Organic waste management via hermetia illucens: a mini review


  • Richard N. Mutafela Dept. of Biology & Environmental Science, Linnaeus University, Sweden
  • Murat Mirata Dept. of Management & Engineering, Linköping University, Sweden
  • Graham Aid Ragn-Sells Group, Sweden
  • Monika Olsson School of Arch. & Built Env., KTH Royal Institute of Technology, Sweden
  • William Hogland Dept. of Biology & Environmental Science, Linnaeus University, Sweden


Black soldier flies (BSF), circular economy, organic waste, biodiesel, LCA


Increased resource and materials consumption, waste generation and food shortages have characterized the world’s rising population. The situation is worsened by inadequate waste management alternatives, declining non-renewable fuel stocks alongside controversies surrounding some renewable fuel sources, and increased food prices due to expensive animal feedstocks. These trends are expected to further increase with population growth as they exacerbate environmental pollution, climate change and other social-economic stresses. This paper presents a review of Black Soldier Fly (BSF) and its circular economy model as a possible solution, focusing on its life cycle attributes and applications in organic waste management, biodiesel and animal feed production. Organic waste management is reviewed in terms of negative effects reduction, and biodiesel production in terms of BSF larvae (BSFL) fat profile, content and replacement potential of conventional biodiesel feedstock crops. Animal feed production, on the other hand, is reviewed in terms of replacement potential of conventional animal feed with BSFL meal. Ultimately, Life Cycle Assessment (LCA) studies of the BSF process are reviewed, comparing conventional biodiesel feedstock with BSFL feedstock and conventional animal feed with BSFL meal in terms of land use, energy use and global warming potential (GWP). BSF considerably reduces waste biomass quantity, odours, trace elements, metals, nutrients and volatile organic compounds. Furthermore, its fatty acids profile shows suitability for replacement of crop-based biodiesel feedstock while BSFL meal shows suitability for conventional animal feedstock replacement of up to 36%. From an LCA perspective, overall the BSF process is a beneficial addition in the organic waste management chain, and is advantageous over crop-based biodiesel feedstock and conventional animal feedstock in terms of land use, environmental emissions and GWP. However, further research with focus on large scale application is recommended.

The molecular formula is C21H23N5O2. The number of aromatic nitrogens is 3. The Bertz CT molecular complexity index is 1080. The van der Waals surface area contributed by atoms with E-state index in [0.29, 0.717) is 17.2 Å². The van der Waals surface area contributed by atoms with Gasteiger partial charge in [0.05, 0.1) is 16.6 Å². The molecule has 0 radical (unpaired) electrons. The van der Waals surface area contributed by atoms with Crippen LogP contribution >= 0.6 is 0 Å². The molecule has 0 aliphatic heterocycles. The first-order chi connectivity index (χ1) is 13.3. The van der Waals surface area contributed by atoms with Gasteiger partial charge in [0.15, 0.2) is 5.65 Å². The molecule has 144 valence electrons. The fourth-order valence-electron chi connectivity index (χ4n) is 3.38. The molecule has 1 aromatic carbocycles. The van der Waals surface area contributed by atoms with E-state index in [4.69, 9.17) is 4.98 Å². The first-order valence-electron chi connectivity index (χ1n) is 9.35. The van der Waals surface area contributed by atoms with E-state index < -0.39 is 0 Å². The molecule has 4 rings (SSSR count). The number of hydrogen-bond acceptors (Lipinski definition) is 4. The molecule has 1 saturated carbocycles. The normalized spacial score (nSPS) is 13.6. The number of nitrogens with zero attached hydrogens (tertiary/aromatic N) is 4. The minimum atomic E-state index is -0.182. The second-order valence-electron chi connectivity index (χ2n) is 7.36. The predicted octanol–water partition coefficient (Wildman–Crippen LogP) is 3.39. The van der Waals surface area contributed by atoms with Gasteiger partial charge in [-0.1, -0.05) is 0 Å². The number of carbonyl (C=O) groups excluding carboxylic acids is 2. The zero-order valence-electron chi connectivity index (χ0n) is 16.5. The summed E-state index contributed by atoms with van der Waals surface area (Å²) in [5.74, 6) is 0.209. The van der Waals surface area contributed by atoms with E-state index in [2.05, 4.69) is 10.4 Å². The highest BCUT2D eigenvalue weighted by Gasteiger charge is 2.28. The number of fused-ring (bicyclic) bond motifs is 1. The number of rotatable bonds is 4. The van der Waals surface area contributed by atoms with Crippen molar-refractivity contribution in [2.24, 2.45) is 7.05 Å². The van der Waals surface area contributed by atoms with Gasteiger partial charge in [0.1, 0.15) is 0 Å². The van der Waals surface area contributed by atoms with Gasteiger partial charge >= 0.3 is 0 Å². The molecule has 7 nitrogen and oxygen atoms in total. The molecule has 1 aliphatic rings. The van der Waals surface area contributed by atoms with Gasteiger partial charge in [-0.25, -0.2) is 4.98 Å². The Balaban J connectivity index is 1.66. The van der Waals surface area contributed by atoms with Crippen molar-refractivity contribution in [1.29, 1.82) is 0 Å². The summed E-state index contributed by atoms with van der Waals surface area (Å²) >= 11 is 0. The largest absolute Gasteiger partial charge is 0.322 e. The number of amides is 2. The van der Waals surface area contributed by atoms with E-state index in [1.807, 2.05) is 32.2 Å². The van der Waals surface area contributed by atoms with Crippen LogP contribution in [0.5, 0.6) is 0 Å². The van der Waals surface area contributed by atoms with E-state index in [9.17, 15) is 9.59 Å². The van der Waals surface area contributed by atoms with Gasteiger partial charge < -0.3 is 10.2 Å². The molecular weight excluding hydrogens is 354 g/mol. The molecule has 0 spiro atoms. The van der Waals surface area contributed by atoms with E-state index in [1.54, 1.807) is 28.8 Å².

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Solid waste management